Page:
However a strong, athletic wing type may be an option. The old adage “you can’t teach size” applies here and the draft does provide some options for Toronto. While these players may be raw, all could give the club a boost defensively off the bench, right off the bat, supplanting the likes of John Salmons and Landry Fields. DraftExpress.com currently has the Raptors slotted to take Syracuse’s Jerami Grant, a 6-8 athletic wing specimen who does a pretty good job fitting that bill. Other options later in the first round might include Clemson’s K.J. McDaniels and Wichita State’s Cleanthony Early. In terms of second-round options, I’d be intrigued to see Toronto take a shot at Florida’s Patric Young, Tennessee’s Jarnell Stokes, UNLV’s Khem Birch and UNC’s James Michael McAdoo.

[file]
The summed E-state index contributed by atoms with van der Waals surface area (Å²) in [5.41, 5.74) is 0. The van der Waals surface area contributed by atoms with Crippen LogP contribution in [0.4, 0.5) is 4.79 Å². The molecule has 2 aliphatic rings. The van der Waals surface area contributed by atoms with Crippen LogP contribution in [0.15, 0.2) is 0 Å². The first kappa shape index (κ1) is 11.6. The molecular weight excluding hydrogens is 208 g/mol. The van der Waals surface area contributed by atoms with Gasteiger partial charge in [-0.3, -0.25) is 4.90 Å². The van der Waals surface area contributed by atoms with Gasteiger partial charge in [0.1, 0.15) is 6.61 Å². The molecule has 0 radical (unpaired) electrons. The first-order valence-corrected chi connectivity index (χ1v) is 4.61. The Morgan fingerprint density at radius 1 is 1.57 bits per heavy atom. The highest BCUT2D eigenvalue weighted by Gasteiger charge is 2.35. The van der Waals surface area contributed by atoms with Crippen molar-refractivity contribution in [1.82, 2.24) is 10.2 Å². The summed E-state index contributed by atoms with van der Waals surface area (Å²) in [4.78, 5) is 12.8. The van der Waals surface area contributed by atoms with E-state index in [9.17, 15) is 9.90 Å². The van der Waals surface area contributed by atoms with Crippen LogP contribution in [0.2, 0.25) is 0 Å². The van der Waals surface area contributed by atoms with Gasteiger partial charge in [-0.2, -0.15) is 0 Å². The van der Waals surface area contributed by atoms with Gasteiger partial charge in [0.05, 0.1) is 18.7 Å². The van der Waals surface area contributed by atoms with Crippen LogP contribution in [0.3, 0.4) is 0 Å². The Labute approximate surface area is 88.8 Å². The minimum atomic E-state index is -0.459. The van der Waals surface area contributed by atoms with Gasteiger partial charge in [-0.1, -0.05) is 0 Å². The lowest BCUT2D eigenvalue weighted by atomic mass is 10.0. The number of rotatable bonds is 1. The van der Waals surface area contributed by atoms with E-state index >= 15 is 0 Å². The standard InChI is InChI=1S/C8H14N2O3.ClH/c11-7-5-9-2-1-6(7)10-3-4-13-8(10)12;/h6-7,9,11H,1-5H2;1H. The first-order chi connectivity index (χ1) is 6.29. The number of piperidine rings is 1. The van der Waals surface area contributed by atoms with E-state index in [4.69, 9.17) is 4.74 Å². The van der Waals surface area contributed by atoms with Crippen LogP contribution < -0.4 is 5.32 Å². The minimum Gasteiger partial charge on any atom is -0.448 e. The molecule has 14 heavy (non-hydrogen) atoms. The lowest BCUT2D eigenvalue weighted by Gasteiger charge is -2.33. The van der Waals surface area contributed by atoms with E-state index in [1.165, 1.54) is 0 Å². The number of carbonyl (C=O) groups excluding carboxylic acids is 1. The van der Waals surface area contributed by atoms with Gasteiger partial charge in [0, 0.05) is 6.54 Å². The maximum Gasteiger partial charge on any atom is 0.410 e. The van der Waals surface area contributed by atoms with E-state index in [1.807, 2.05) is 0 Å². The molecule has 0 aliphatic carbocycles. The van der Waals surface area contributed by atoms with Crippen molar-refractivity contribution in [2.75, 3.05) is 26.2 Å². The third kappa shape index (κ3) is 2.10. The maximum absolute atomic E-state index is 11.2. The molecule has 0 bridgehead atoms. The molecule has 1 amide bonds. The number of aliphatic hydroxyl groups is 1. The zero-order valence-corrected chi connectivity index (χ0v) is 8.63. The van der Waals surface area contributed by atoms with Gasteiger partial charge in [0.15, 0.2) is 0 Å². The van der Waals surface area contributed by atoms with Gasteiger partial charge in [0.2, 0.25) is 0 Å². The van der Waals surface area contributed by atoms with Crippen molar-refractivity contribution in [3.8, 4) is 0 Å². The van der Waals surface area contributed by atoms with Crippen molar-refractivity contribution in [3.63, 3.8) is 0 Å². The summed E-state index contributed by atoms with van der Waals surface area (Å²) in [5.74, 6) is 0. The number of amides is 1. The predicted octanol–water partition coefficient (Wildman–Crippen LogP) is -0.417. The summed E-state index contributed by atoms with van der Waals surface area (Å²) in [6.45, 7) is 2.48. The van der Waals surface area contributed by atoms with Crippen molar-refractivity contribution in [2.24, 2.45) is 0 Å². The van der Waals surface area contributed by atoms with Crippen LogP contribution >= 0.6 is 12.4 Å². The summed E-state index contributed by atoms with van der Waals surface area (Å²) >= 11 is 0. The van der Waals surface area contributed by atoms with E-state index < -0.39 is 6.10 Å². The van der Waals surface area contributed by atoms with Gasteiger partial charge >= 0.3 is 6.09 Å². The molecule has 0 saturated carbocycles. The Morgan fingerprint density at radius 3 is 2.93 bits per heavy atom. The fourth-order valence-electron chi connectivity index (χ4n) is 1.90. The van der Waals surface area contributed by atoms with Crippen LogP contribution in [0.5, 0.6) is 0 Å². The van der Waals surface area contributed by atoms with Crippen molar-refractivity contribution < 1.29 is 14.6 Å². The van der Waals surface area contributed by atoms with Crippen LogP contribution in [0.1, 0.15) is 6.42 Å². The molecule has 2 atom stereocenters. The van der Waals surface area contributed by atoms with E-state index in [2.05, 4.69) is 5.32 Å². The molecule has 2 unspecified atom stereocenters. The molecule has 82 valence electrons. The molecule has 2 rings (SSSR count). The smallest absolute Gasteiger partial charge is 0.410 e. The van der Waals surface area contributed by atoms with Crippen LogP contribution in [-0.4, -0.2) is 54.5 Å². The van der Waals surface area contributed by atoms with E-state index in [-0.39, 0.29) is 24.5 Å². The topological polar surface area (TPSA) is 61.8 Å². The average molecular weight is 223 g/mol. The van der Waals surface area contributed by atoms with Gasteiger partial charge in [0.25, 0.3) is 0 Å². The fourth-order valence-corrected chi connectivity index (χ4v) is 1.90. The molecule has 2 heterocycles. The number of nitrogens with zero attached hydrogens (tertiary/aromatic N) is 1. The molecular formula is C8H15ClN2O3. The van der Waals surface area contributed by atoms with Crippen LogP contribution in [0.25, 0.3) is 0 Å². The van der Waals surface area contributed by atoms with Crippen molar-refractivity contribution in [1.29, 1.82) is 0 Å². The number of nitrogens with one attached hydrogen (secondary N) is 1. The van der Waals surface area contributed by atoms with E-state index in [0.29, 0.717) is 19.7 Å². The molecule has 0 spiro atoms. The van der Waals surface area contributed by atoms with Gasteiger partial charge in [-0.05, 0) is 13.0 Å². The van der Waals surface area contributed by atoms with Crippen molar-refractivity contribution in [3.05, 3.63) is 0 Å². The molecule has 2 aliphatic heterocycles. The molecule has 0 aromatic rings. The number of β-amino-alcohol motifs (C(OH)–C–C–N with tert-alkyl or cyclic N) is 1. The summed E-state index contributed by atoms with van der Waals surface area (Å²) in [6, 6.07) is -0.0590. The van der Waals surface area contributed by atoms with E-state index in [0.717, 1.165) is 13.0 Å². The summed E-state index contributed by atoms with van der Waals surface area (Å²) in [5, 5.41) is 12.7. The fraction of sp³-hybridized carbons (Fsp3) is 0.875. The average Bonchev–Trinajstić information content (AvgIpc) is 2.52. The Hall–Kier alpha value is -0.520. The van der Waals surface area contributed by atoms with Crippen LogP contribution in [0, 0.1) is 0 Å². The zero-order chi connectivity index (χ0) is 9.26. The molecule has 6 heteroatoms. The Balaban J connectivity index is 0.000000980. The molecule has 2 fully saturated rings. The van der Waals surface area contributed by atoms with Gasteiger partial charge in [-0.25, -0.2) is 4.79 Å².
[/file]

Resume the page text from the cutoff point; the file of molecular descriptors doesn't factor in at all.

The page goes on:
Masai and The Henchmen spent a tremendous amount of time this past season out watching college games and in Europe and I know they will have narrowed their list down to perhaps five or six possible selections. The Chicago camp is a huge first step in seeing how the draft will shake out. Players are poked and prodded physically and mentally for the better part of a week. The on-court stuff is telling, there are individual workouts, strength and agility testing, three-on-three games and some full court work. It gives a better indication of overall skills than just watching college or European games where the competition level may be suspect. The other stuff, however, is probably more important. The meetings with these kids, with medical exams and sports psychologists around to check them out, give a greater insight into personality and that’s a huge part of figuring out, or trying to figure out, how a teenager might fit into the hard life of the NBA. The draft, as we all know, is a bit of a crapshoot and that’s even more the case when you’re picking at No. 20 where every possible selection will have some flaws. It’s figuring out how serious those flaws are and whether or not they can be fixed that’s the biggest test for the GM and his staff and the job really starts in earnest next week.